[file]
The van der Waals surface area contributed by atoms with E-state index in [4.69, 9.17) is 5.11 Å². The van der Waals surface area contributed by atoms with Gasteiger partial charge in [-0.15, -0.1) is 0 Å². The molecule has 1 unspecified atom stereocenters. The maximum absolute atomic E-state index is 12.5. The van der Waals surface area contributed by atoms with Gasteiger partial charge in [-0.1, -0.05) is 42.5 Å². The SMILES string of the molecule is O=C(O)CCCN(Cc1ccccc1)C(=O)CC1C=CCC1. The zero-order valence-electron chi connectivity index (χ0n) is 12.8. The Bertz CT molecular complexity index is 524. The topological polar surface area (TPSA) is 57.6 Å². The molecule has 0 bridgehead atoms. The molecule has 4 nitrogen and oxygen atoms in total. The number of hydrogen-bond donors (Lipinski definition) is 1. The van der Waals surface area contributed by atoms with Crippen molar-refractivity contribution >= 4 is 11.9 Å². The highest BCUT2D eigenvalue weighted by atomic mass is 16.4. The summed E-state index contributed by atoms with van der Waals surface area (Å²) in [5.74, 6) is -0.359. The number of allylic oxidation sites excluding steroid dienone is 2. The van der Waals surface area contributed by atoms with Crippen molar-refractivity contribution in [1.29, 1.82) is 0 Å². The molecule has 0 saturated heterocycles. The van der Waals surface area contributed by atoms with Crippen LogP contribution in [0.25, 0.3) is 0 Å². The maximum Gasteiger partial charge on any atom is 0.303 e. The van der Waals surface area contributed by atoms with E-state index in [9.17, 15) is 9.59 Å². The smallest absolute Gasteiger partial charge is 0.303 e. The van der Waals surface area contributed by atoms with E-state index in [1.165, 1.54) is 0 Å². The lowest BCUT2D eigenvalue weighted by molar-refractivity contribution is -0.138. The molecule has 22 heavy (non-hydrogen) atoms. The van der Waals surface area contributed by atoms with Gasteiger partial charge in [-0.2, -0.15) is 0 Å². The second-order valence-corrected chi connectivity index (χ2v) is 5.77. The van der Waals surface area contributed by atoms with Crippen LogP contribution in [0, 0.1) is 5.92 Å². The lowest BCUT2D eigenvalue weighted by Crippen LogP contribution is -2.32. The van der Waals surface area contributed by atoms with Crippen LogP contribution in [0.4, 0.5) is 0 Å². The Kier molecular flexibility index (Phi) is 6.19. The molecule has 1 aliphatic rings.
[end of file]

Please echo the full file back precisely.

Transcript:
The van der Waals surface area contributed by atoms with E-state index in [4.69, 9.17) is 5.11 Å². The van der Waals surface area contributed by atoms with Gasteiger partial charge in [-0.15, -0.1) is 0 Å². The molecule has 1 unspecified atom stereocenters. The maximum absolute atomic E-state index is 12.5. The van der Waals surface area contributed by atoms with Gasteiger partial charge in [-0.1, -0.05) is 42.5 Å². The SMILES string of the molecule is O=C(O)CCCN(Cc1ccccc1)C(=O)CC1C=CCC1. The zero-order valence-electron chi connectivity index (χ0n) is 12.8. The Bertz CT molecular complexity index is 524. The topological polar surface area (TPSA) is 57.6 Å². The molecule has 0 bridgehead atoms. The molecule has 4 nitrogen and oxygen atoms in total. The number of hydrogen-bond donors (Lipinski definition) is 1. The van der Waals surface area contributed by atoms with Crippen molar-refractivity contribution >= 4 is 11.9 Å². The highest BCUT2D eigenvalue weighted by atomic mass is 16.4. The summed E-state index contributed by atoms with van der Waals surface area (Å²) in [5.74, 6) is -0.359. The number of allylic oxidation sites excluding steroid dienone is 2. The van der Waals surface area contributed by atoms with Crippen molar-refractivity contribution in [1.29, 1.82) is 0 Å². The molecule has 0 saturated heterocycles. The van der Waals surface area contributed by atoms with Crippen LogP contribution in [0.25, 0.3) is 0 Å². The maximum Gasteiger partial charge on any atom is 0.303 e. The van der Waals surface area contributed by atoms with E-state index in [9.17, 15) is 9.59 Å². The smallest absolute Gasteiger partial charge is 0.303 e. The van der Waals surface area contributed by atoms with E-state index in [1.165, 1.54) is 0 Å². The lowest BCUT2D eigenvalue weighted by molar-refractivity contribution is -0.138. The molecule has 22 heavy (non-hydrogen) atoms. The van der Waals surface area contributed by atoms with Gasteiger partial charge in [-0.2, -0.15) is 0 Å². The second-order valence-corrected chi connectivity index (χ2v) is 5.77. The van der Waals surface area contributed by atoms with Crippen LogP contribution in [0, 0.1) is 5.92 Å². The lowest BCUT2D eigenvalue weighted by Crippen LogP contribution is -2.32. The van der Waals surface area contributed by atoms with Crippen LogP contribution in [0.4, 0.5) is 0 Å². The Kier molecular flexibility index (Phi) is 6.19. The molecule has 1 aliphatic rings.